• regex
  • phone
  • uri
  • email

In addition, the following custom formats are available:

js-function

A custom format js-function is available which allows serialization of simple javascript expressions (using the to-function library).

You can use this for custom validation involving instance values. For instance, the rule "x must be greater than 2 times y" can be expressed in the schema as:

{
  "type": "object",
  "format": "js-function",
  "js-function": "x > 2 * _.y",
  "required": ["x","y"],
  "properties": {
    "x": { "type": "number" },
    "y": { "type": "number" }
  }
}

The expression is specified as a string (or object) value of the "js-function" key.

(Note the to-function library also allows "query-object" style conditions as well as strings, see its documentation for details.)

Of course, this custom format will be ignored by other implementations, so if you are concerned about portability, you may wish to avoid using this format.

Note however there is no current standard for custom validation involving several instance values (a typical use-case for js-function). The JSON Schema v5 spec will have such a standard for simple cases (see draft proposals).

non-blank

This format allows more expressive error messages for cases where empty-string values are considered missing. Instead of using { "minLength": 1 } and getting error messages like is less than the minimum length, you can use { "format": "non-blank" } and get is missing. Essentially, this format considers both null and zero-length string values to be missing.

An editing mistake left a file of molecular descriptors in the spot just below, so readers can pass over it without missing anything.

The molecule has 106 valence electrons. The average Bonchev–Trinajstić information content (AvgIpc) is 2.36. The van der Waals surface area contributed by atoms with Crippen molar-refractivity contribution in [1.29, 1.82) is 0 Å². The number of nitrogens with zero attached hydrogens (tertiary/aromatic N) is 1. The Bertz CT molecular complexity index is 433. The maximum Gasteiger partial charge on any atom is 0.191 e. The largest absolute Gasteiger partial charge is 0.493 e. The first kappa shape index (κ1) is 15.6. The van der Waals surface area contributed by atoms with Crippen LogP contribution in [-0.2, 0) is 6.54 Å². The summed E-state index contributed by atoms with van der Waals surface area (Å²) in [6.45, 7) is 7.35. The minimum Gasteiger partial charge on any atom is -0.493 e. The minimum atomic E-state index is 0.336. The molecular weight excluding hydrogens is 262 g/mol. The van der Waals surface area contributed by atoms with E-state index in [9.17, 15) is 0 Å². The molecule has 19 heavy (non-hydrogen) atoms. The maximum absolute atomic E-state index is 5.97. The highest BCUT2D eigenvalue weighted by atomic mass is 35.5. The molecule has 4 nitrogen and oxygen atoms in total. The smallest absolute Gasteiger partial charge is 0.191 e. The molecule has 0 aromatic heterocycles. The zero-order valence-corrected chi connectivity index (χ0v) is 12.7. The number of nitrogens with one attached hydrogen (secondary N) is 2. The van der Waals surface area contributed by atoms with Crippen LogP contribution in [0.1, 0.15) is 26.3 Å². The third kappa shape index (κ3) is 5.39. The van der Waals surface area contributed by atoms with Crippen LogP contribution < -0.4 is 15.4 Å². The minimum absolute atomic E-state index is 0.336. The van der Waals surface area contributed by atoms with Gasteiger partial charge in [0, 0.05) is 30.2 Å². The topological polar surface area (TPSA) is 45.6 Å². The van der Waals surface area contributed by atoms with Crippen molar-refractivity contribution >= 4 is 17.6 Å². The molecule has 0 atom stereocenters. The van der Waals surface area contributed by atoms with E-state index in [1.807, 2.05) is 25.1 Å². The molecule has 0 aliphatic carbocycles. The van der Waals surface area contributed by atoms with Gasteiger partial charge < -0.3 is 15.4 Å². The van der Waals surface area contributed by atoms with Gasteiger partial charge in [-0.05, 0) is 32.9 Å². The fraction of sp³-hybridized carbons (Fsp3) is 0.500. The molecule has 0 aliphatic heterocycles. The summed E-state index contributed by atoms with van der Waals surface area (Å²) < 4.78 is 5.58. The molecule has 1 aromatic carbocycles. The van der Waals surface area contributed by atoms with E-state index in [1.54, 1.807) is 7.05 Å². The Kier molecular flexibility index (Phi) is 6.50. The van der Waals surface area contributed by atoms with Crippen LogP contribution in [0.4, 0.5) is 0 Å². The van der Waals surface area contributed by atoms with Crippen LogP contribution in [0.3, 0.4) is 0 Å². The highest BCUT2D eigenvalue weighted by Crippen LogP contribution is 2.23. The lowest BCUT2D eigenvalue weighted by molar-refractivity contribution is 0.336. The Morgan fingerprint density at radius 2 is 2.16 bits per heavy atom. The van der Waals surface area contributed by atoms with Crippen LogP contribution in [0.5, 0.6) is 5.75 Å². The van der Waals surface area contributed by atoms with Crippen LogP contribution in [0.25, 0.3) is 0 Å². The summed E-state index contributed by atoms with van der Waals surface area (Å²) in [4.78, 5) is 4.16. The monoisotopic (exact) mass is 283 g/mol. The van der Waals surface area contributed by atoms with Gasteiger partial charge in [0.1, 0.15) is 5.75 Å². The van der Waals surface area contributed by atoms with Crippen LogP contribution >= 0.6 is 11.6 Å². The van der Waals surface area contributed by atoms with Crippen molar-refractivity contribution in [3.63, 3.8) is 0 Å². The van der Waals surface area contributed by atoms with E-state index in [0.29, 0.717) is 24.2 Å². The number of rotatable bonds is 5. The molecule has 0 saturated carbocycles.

Using custom formats

To use the custom formats listed above:

Validator.addFormat('js-function', 
  require('ericgj-json-schema-valid/format/js-function')
);

To use your own format:

Validator.addFormat('my-format', myFormatFunction);

API

Validator.prototype.validate( schema:Schema, instance:Object, [callback:Function] )

Validate given instance against given schema. Takes optional callback function. Callback receives array of valid schemas (i.e., the root-level schema plus any schemas valid through combination conditions). Callback is only run if validation succeeds (valid).

Validator.prototype.validateRaw( schema:Object, instance:Object, [callback:Function] )

Validate given instance against given raw schema (parsing schema first).

Validator.prototype.valid()

Result of the last validate() call (boolean).

Validator.prototype.error()

If the last validate() call returned false (invalid), then returns an error object that wraps the error state:

  • message is the top-level error message for the instance;